I'm pretty sure that'll hold him through his night class...and me through a hot bath with a side of white wine.
Homemade and Healthy Mayo
Makes 1/2 pint
|There is something truly magical about taking a few eggs and a bit of oil and watching them transform before your eyes into beautifully creamy mayonnaise.|
*Hint from Kelly the Kitchen Kop that I followed and it worked: Warm the bowl you're using before you begin.
*Hint from one of Kelly the Kitchen Kop's readers: Use an immersion blender in a tall cup, (or the one that already has it's own tall mixing vessel), and you'll be able to add the oil in a slow steady stream rather than painfully slow drop by drop.
*Hint from me: If you plan to use an immersion blender, do NOT double the recipe as the mayo thickens so beautifully it will strain the motor of the blender, even a really good one...Don't ask how I know this :0/
*Last Hint: Don't be alarmed when your finished product is yellow. In fact, rejoice! The fresher your pasture-grazed eggs are, the yellower your mayonnaise will be. (In fact, mine was much more yellow than the picture above depicts.) Don't ask me how it comes white in the store jars...Knowing what I now know about how manufactures turn foods different colors, I'm almost afraid to find out.
Separate 3 room temperature, preferably pasturized, (note: pasturized is NOT pasteurized, it means pasture-grazed!), eggs and save the whites for whatever you want to save them for.
Put the yolks in the warmed, (just use hot water to warm), mixing vessel.
Mix in blender, processor or via immersion blender about 1 min.
Add 1/2 T. raw coconut vinegar and 1/2 T. raw apple cider vinegar.
Blend 30 seconds.
Add 2 t. palm sugar, (this is Kelly's way), or raw coconut crystals, (my way and I think if they aren't the same thing, they're really close.)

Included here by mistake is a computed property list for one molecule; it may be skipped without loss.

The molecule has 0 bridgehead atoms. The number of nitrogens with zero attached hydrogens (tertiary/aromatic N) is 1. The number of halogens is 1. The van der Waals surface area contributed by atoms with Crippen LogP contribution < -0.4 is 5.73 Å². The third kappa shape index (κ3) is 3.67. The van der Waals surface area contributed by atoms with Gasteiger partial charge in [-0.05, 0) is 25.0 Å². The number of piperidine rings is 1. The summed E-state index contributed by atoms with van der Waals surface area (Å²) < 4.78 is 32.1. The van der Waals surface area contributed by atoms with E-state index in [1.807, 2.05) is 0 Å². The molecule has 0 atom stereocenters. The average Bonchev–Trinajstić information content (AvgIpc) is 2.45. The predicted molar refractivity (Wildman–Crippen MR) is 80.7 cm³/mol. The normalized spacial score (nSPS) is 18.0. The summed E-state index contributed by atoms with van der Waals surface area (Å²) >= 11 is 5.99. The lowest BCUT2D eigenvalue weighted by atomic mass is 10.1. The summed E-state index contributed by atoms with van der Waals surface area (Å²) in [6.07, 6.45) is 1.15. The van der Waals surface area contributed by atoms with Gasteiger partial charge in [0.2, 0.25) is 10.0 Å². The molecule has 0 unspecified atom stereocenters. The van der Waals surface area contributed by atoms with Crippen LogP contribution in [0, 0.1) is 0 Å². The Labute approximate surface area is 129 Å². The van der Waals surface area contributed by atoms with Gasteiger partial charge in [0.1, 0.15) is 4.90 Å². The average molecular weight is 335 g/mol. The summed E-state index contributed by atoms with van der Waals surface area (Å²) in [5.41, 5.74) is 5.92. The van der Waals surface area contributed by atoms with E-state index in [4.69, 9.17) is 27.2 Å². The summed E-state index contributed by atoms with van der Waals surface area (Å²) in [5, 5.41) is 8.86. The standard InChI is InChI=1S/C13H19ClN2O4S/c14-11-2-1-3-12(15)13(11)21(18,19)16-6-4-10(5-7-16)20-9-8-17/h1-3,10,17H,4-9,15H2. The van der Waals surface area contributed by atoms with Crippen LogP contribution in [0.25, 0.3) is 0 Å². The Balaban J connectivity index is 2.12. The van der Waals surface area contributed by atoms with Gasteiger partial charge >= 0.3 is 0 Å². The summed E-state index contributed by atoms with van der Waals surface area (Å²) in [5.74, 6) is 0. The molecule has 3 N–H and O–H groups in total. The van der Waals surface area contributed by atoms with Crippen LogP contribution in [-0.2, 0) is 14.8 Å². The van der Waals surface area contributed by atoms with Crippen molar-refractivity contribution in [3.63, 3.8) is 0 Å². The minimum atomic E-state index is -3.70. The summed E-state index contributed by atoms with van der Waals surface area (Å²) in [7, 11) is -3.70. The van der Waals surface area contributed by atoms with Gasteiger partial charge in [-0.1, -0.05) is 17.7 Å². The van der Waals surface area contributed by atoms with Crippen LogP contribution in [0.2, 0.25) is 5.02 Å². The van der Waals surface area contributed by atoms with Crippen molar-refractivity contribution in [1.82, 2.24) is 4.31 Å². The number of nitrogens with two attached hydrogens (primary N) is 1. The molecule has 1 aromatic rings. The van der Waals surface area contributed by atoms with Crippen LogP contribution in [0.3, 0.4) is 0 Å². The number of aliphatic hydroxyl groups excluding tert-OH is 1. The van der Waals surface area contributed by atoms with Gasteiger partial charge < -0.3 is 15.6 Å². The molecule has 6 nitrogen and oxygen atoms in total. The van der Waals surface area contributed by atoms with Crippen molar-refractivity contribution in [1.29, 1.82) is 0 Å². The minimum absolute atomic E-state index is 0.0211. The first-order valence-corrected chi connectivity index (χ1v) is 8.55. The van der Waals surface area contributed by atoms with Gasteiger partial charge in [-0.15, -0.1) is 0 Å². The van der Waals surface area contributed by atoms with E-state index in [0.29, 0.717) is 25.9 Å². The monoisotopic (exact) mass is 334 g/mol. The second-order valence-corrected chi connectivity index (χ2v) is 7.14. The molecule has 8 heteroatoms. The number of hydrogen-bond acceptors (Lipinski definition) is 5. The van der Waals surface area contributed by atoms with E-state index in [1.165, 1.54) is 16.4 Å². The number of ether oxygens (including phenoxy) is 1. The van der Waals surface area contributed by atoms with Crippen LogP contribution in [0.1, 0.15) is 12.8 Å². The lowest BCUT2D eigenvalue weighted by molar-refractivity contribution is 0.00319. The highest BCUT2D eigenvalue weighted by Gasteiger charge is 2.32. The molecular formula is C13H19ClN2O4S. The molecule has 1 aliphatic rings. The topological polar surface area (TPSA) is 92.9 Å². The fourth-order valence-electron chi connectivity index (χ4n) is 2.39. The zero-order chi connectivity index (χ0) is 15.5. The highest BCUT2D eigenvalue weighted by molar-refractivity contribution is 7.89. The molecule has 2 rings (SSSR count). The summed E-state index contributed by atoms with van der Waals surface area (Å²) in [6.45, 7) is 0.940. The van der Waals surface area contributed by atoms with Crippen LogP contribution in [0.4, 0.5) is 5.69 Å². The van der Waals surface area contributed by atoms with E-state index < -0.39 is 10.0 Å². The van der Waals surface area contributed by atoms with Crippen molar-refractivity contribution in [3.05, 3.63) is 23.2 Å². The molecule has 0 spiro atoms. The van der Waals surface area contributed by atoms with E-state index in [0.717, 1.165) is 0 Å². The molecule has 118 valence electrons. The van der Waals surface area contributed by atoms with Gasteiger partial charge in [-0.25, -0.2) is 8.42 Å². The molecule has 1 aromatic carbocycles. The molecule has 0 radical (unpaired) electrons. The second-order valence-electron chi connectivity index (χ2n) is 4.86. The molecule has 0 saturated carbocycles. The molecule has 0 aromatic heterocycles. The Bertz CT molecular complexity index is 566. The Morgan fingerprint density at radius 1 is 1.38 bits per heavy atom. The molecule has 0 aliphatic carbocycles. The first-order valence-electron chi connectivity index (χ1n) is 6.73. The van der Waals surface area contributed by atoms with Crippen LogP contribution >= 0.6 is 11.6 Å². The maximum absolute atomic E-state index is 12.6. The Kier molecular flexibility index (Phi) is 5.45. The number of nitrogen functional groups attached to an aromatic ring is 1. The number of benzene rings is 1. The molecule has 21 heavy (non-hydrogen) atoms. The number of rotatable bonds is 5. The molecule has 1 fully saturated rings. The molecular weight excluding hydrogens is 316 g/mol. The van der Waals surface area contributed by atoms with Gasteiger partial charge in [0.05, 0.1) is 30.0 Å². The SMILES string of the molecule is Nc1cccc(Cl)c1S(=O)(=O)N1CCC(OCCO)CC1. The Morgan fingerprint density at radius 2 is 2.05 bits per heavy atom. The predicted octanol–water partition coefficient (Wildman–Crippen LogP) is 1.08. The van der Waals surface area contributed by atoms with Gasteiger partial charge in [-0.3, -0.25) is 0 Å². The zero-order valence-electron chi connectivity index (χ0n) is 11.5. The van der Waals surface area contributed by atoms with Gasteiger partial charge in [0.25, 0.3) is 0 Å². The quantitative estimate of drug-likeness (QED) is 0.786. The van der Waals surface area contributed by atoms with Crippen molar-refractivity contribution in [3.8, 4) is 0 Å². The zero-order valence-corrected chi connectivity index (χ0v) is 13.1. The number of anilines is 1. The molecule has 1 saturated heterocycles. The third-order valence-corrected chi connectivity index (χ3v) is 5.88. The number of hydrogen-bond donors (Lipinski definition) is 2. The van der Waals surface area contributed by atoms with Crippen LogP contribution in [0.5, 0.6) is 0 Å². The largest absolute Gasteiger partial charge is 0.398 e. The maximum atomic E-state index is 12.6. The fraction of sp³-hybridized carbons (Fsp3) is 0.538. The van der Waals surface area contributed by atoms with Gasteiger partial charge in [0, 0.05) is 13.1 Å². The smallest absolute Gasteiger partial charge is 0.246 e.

Also Add 1/2 t. sea salt, coarse or fine.
Blend to mix.
Add 1 C. expellar-pressed peanut oil, drop by drop if blender, using the dispersion cup at the top if processor, and simply slow stream if using immersion blender. (I absolutely love using the last method.)
When it's good and mixed, mix in 1/2 T whey* and it will keep longer.
Let it sit out on the counter for 7 hours, then store in fridge. If you aren't using pasture-grazed eggs, I would be hesitant to leave it on the counter. We have used this mayo for many things and the counter time has always been the same. You'd have to read N.T, or refer to the Weston Price Foundation for more info, but this is perfectly safe as long as your jars, hands, utensils, etc. are good and clean during processing.
*Don't use powdered whey, use whey made from placing whole-fat (preferably organic), yogurt in a dish towel suspended over a bowl. Don't squeeze, but allow the whey to drip at it's own pace. Within minutes you'll have enough whey for this recipe. If you allow the yogurt to continue straining, you will have cream cheese by the next morning. Because 'store-bought' cream cheese has been through industrial processing, has taken time to get to the store from the manufacturer and has probably been on the shelf for a while, the taste will be much milder. If you don't like the 'twang' of the fresh, real stuff, let your cheese sit in a lidded container in the fridge for about a week and taste test again. 10-1 says you'll like it better. Oh, and sometimes, I add homemade jam to the cheese before packing it into the container. Delicious.